1. Overview and background
Ealing CCG serves a registered population of 420,000, managing an annual budget of almost £415 million, across an area diverse in terms of wealth, deprivation and health. An increasing proportion of this populous is reaching, or has reached, the age of 75 or has needs which are either complex or difficult for them to effectively self-manage. In addition many of these patients are deemed to be ‘hard to reach’ for a variety of reasons and find it difficult to navigate the sometimes complex range of medical health and social care needs and requirements. Some of these difficulties are because of a lack of connection between health and social care provision as well as the sheer number of organisations offering differing types of care which they may be required to access.
Ealing CCG is made up of 77 GP member practices that in 2014/15 served an estimated registered patient population of 420,2561. We are committed to improving the care provided to patients, reducing health inequalities and raising the quality and standards of GP practices whilst achieving a financial balance.
Our aim is to ensure that the highest quality of care is delivered by those organisations best qualified to do so for the diverse needs of our patients, carers and the public, and at the best value for money so that we spend public money wisely.
Populations are aging, with the number of individuals with long-term conditions increasing. At the same time, the money available to fund health and social care is tightening. NHS England’s Five-Year Forward View says that, in order to meet the need of patients and sustain the NHS, it needs to move away from being a “care and repair” service and put much greater emphasis on engagement and prevention, as well as empowering patients to take a much more active role in self-care and maintaining their well-being, with support from the NHS.
Whole Systems Integrated Care
The vision for whole systems integrated care is based on what people have told us is most important to them. Through patient and service user workshops, interviews and surveys across North West London, as well as through the National Voices’ narrative, we know that what people want is choice and control and for their care to be planned, with people working together to help the patients reach their goals of living longer and living well.
Achieving our vision of whole systems integrated care in North West London will, therefore, mean re-shaping the way care is provided, in order to promote behaviour change in both patients and clinicians so that every opportunity is taken to support patients to actively be involved in managing their health. The aim is for a truly person centric service facilitated by care navigation and care coordination services.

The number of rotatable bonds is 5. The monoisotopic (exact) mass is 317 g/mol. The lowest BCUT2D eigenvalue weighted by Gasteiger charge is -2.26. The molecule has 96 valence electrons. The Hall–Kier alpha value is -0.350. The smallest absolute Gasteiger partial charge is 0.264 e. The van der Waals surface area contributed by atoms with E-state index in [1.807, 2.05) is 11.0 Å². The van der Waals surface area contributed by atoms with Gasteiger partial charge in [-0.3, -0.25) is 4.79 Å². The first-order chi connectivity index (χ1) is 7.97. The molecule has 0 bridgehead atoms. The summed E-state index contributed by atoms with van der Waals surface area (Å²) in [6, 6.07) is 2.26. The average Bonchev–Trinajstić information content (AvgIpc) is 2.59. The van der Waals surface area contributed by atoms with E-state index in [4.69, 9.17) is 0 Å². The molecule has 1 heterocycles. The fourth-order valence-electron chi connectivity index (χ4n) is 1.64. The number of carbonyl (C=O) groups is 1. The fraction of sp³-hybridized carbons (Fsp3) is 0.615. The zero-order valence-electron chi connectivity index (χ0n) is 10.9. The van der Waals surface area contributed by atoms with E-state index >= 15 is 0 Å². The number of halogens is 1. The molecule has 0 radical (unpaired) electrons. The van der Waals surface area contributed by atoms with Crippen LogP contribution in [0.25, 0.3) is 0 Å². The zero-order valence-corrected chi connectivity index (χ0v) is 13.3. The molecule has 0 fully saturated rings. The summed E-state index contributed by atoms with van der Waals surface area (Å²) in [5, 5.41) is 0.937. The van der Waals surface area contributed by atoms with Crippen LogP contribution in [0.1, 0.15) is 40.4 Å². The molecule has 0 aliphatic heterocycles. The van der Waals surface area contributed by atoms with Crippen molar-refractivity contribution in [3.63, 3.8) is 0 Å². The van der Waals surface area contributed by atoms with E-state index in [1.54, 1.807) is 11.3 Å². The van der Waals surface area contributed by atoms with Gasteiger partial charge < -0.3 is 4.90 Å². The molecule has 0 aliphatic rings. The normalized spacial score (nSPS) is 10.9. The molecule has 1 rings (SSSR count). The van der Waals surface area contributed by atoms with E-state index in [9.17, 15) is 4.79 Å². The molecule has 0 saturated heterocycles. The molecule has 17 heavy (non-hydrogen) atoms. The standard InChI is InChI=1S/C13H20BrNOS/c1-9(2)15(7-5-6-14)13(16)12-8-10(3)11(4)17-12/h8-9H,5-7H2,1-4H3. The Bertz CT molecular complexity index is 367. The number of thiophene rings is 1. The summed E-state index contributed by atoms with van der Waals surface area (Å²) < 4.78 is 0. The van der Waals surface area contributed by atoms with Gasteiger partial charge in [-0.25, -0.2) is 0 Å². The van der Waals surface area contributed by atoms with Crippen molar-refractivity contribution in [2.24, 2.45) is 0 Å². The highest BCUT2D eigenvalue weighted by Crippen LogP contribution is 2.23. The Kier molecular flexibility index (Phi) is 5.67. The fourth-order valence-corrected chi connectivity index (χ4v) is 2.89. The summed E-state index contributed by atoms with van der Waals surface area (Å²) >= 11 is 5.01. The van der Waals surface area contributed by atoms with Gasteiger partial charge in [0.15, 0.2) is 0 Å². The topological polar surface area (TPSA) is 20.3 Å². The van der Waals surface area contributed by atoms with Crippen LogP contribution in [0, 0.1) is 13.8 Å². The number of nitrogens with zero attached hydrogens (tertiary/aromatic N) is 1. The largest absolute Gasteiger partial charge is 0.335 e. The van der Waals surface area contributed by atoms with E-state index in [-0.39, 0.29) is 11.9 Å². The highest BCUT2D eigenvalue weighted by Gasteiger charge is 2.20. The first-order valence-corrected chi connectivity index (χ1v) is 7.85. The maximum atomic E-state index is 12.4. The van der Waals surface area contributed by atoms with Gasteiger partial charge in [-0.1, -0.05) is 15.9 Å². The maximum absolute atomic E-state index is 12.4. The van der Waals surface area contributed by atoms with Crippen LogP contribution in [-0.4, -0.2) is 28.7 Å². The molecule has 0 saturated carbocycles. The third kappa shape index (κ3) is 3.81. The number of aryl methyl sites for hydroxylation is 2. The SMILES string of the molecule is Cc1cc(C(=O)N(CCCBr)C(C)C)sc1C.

As part of enabling individuals and their families/carers, patients must be given access to consistent guidance about where to seek help. Through whole systems integrated care, we want to improve our ability to work together in co-ordinated teams, thus improving the experience of care and the outcomes we achieve, as well as achieving financial sustainability for the system.
As the number of healthcare professionals, care settings and treatments involved in a patient’s care has increased, the navigation of care has become both more difficult and more vital. Effective care navigation ensures that patient and family needs and preferences for care are understood, and that accountable structures and processes are in place for communication and integration of a comprehensive plan of care across providers and settings. Care among many different providers must be well co-ordinated to avoid duplication and waste and conflicting plans of care.
Care navigation is especially important for people with chronic conditions and the elderly. As this ever-growing group attempts to navigate our complex healthcare system and transition from one care setting to another, they often are unprepared or unable to manage their care. Incomplete or inaccurate transfer of information, poor communication and a lack of appropriate follow-up care, can lead to confusion and poor outcomes, including medication errors and often preventable hospital admissions and A&E visits.
Care navigation is defined as “a function to help ensure that a patient’s needs and preferences for health services and information sharing across people, functions and sites are met.” The CCG anticipates that it will also be used to support care planning and the wider preventative/self-care agenda.
1. This navigation of services and sessions will be provided by the Ealing Care Navigation Service which is an initiative arising from the Whole System of Integrated Care (WSIC) programme. This programme aims to bring care closer to service users, reduce the need for hospital stays and provides a holistic way of commissioning services in the CCG area.
2. The Care Navigation Service is expected to meet the needs of a cohort of up to eight thousand service users in the Ealing CCG area.